Preparing for pandemics: Lessons from COVID-19 for human rights-based changes
Preparing for pandemics: Lessons from COVID-19 for human rights-based changes
COVID-19 exacerbated prevailing structural power inequalities and worsened fundamental human rights of vulnerable groups. Three sets of priorities are identified for the future. They concern ‘old normal’ prevention, lessons sharing, and mobilisation promotion, in order to advance rights-based changes.
With nearly 700 million cases and 7 million deaths, the COVID-19 pandemic was and continues to be a global health crisis. It has, however, also exposed human rights crises stemming from structural inequalities and hierarchies inherent in prevailing neoliberal policies. Income inequalities increased and the rich, and especially the super-rich, became richer with the 10 richest men doubling
their fortunes from $700 billion to $1.5 trillion —at a rate of $15,000 per second or $1.3 billion a day— during the first two years of a pandemic that has seen the incomes of 99 percent of humanity fall and over 160 million more people forced into poverty.
Vulnerable groups, particularly in developing countries, were often denied adequate health facilities, decent work, social protection, food, housing and education —fundamental human rights enshrined in international treaties and often in national constitutions. Precarious workers, informal traders, domestic workers and small businesses lost their sources of income, while indigenous peoples, refugees, asylum seekers and those living in conflict-related contexts experienced dire circumstances.
COVID-19 has also intersected with other prevailing unequal power relations in society, such as gender, gender identity, age, race, colour, ethnicity, and religion. According to UN Women, limitations on resources and institutional capacity meant that women and girls experienced ‘face disproportionate impacts with far-reaching consequences that are only further amplified in contexts of fragility, conflict, and emergencies’. According to the UNDP Human Development Report 2020, the pandemic at its peak resulted in some 86 percent of children being out of school in countries with low human development index ratings, the equivalent figure being 20 percent of those in high human development countries, with girls and young women being vulnerable to early pregnancy, child marriage and gender-based violence.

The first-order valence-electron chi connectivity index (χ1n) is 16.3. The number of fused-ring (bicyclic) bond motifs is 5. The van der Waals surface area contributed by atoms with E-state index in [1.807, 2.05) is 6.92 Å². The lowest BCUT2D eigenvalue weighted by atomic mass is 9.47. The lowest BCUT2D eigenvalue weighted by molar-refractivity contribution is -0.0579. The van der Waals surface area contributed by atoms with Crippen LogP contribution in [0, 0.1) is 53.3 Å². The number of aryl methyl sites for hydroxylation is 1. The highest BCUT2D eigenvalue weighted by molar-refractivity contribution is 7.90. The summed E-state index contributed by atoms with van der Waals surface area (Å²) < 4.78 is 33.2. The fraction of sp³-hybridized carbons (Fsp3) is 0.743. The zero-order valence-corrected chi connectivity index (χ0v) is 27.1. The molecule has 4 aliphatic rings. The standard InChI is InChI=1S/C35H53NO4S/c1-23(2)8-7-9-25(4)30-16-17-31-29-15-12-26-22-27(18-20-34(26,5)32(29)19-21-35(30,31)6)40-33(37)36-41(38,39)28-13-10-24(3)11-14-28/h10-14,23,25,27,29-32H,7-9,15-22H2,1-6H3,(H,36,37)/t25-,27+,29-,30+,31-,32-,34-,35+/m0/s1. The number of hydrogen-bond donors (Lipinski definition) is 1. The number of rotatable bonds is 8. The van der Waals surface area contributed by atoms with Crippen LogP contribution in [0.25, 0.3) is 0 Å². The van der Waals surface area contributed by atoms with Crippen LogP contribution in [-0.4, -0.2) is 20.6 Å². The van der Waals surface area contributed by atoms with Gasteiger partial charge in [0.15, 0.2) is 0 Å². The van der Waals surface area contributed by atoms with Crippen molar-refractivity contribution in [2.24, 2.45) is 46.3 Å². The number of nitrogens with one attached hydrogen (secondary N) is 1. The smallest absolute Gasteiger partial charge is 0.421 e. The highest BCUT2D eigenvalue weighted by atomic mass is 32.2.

Human Rights Watch noted how disadvantages are compounded for vulnerable groups, as those
living in poverty are more likely to have health complications, live in crowded or poor-quality housing, and lack the resources to stay at home for long periods or follow hygiene recommendations. And low-paid jobs force them to choose between risking their health or losing their income. (June 2020)
The Oxfam Briefing Paper ‘The Inequality Virus’ highlighted that COVID-19 ‘has exposed, fed off and increased existing inequalities of wealth, gender and race’, which were the results of a ‘flawed and exploitative economic system, which has its roots in neoliberal economics and the capture of politics by elites’ that intensified patriarchy and structural racism, and resulted in injustice and poverty.
As noted by the UN Secretary-General António Guterres,
COVID-19 has been likened to an X-ray, revealing fractures in the fragile skeleton of the societies we have built. It is exposing fallacies and falsehoods everywhere: The lie that free markets can deliver healthcare for all; The fiction that unpaid care work is not work; The delusion that we live in a post-racist world; The myth that we are all in the same boat. Because while we are all floating on the same sea, it’s clear that some of us are in superyachts while others are clinging to the floating debris.
Even earlier, several critical economists, such as Nobel Prize winner Joseph Stiglitz, had emphasised the importance of ‘rewriting’ the rules of the American (2015) and European (2020) economies to promote a fairer, more just and security systems —that are at the core of socio-economic human rights concerns.
States have to uphold fundamental human rights. International non-governmental institutions such as Human Rights Watch, as well as treaty bodies such as the UN Committee on Economic, Social and Cultural Rights (see for instance its statement in 2020), called on states to uphold related obligations to all. Unfortunately, most governments, often under pressure from international lending institutions such as the International Monetary Fund and the World Bank, had focused for decades on promoting the ‘free market’ model of development, including cutting down public sector expenditure on social and related services, often at the cost of the basic human rights of the vulnerable.
The debate within the Global Campus network
These issues were highlighted during the 2021 Global Classroom Conference ‘COVID-19 Pandemic and Economic and Social Rights’. During this four-day event, researchers from seven regions in the world (East Europe, West Europe, Caucasus, Asia-Pacific, Arab states, Africa and Latin America and the Caribbean) presented their findings, participated in discussions, and debated with keynote speakers on a variety of concerns related to the experience of COVID-19.